I’ve been researching the contribution to the First World War made by schoolchildren because everyone did their bit. I contacted several schools with great success and am gradually writing up exhibition panels. One of the schools was Liverpool College which merged with their sister school Huyton College in 1993. One of my former school teachers – Miss Vera Blennerhasset – went on to become a Headmistress of Huyton College, so, eager to pick up on the coincidence, I contacted the Headmaster of Liverpool College and he put me in touch with Jane Rooney of the Huyton College Old Girls Guild.
Jane kindly searched through the Archives of Huyton College and photocopied me the School’s 1915 Magazine which is fascinating. Jane also kindly checked with the Liverpool College Foundation that it would be in order for me to share the information, which I will try to do over the coming weeks. There are accounts written by former pupils or members of staff who were on the Western Front in the early days of the war, as well as contributions by school pupils at the time.
The girls of Huyton College were very busy knitting and in the Autumn Term 1914 “Sent to Sister Matthews, Casulaty Clearing Hopsital at Ypres – Mufflers, mitttens, socks, helmet. Sent to Mrs Collingwood for R.N. – Mittens and mufflers. Sent to Loyal North Lancashire Regiment – Mittens.”
Here is a taster from the magazine:
Page 25 A letter from Miss Hunter a volunteer at The Soldiers’ Coffee Stall, St. Sever Station, Rouen dated 3rd March 1915
“Here one gets really in touch with the men who have been out ever since the war started, and who have been up in the trenches several times. They come down here to the base camp for a rest, after having been out at the front. They much appreciate anything we do for them. They all say it is one of the best canteens, or, in fact, the best canteen they have come across over on this side.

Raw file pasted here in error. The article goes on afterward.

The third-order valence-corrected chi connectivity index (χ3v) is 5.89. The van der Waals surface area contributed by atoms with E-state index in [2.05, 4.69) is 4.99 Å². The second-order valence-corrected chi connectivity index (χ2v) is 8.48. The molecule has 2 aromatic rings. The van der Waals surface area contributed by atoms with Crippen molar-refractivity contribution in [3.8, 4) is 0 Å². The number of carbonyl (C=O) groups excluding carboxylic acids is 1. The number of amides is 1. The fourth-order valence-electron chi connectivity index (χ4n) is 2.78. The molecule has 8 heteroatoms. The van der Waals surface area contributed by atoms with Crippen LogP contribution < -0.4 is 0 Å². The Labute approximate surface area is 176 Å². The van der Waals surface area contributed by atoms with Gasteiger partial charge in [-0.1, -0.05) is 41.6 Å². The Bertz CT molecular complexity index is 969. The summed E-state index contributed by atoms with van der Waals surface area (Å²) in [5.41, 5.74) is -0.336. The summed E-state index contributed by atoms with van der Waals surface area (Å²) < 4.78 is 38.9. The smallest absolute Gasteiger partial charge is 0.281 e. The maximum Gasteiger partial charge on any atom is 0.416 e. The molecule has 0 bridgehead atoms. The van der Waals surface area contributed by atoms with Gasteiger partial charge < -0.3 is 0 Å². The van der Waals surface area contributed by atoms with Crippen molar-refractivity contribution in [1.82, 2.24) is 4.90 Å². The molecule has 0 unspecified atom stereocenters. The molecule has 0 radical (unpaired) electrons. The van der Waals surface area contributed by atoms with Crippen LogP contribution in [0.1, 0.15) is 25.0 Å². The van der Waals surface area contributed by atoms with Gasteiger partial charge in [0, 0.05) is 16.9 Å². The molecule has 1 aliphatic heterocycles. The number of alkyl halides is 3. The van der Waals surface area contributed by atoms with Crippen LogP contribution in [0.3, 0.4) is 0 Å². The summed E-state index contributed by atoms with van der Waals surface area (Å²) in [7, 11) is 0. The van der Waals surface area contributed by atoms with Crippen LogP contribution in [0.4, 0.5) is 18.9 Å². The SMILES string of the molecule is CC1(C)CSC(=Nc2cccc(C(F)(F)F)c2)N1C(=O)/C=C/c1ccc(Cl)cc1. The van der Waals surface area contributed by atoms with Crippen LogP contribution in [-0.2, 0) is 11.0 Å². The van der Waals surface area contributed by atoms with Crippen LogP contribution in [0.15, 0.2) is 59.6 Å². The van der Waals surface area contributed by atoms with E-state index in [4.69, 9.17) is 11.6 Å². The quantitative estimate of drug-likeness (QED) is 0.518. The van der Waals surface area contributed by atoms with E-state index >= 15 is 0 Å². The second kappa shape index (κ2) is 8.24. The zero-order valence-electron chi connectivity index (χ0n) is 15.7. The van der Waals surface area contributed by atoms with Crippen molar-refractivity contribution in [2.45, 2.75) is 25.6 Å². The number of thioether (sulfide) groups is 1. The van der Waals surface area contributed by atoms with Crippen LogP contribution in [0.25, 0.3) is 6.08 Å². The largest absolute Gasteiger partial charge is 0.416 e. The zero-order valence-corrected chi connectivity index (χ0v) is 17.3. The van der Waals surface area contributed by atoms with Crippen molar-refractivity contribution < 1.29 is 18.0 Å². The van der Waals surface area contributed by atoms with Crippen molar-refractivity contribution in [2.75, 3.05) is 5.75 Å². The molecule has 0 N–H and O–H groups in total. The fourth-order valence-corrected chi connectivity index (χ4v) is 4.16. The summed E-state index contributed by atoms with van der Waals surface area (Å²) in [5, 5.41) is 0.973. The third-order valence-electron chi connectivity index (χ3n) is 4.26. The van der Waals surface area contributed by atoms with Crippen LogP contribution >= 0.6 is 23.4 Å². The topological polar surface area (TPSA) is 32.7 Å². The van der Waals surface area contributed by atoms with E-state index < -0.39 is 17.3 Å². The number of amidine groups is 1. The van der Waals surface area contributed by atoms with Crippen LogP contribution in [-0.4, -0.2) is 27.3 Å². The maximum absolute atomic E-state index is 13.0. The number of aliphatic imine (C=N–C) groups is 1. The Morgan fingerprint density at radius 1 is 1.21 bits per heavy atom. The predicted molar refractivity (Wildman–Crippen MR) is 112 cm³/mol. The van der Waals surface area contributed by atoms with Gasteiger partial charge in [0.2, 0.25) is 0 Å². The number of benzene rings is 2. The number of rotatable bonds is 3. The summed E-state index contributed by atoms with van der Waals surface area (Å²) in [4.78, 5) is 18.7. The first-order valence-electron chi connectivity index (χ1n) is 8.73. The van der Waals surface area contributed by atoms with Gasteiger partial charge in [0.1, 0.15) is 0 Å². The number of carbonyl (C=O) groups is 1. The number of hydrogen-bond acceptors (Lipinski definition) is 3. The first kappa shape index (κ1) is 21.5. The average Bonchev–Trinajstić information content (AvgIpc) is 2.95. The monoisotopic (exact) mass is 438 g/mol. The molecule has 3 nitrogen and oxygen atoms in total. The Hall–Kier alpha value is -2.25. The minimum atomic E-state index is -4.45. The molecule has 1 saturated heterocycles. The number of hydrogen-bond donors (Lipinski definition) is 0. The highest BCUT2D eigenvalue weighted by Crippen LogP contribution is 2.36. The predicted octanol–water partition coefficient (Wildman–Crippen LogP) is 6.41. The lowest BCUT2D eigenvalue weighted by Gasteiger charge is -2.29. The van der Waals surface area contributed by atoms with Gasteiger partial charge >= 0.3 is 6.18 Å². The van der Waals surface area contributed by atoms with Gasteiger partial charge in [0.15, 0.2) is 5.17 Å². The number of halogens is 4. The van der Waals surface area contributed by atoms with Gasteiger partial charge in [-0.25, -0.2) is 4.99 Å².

Cigarettes they never seem to have too many of, and the amount of “Woodbines” that “Tommy” consumes in incredible. We have to limit the packets to two or else we should always be out of stock. Peppermints and cough lozenges they also love, and the latter are especially acceptable, as so many have bad coughs and colds with being out in the damp so much.
We have been very busy at the stall lately as a good many troops have been going through. Just before a train starts for the firing line, we have to feed as many as a thousand or fifteen hundred in about an hour. It is what we call a “rush”, and one sees only a mass of khaki and a blur of faces, all clamouring for food or drinks on the other side of the counter, while one hands over sandwiches, cake, and coffee as quick or quicker than possible.
I am on night duty this week, so am writing this at 3 a.m. – which is rather a slack time, as only a few men come in between 1 and 5 a.m. However, we make a point of having the stall open night and day, so that the men know there is some place where they can always get a hot drink – of course, the men on guard in the station here come in at all hours. Also, there is always a fire – or at least a hot stove – round which they can sit, and we provide as many illustrated papers as possible, and forms and tables, where they can read or write. An officer told me the other day that a warm place where they can write is so much appreciated by the men. We can never have too many illustrated papers – so if any of you have any you have read and finished with, they are most acceptable.”
Huyton College or, to give the school its correct title, The Liverpool College for Girls, Huyton, was founded in 1894 as an independent day and boarding school for girls and was a sister school to Liverpool College. Huyton College merged with Liverpool College on 27th July 1993, shortly before its centenary.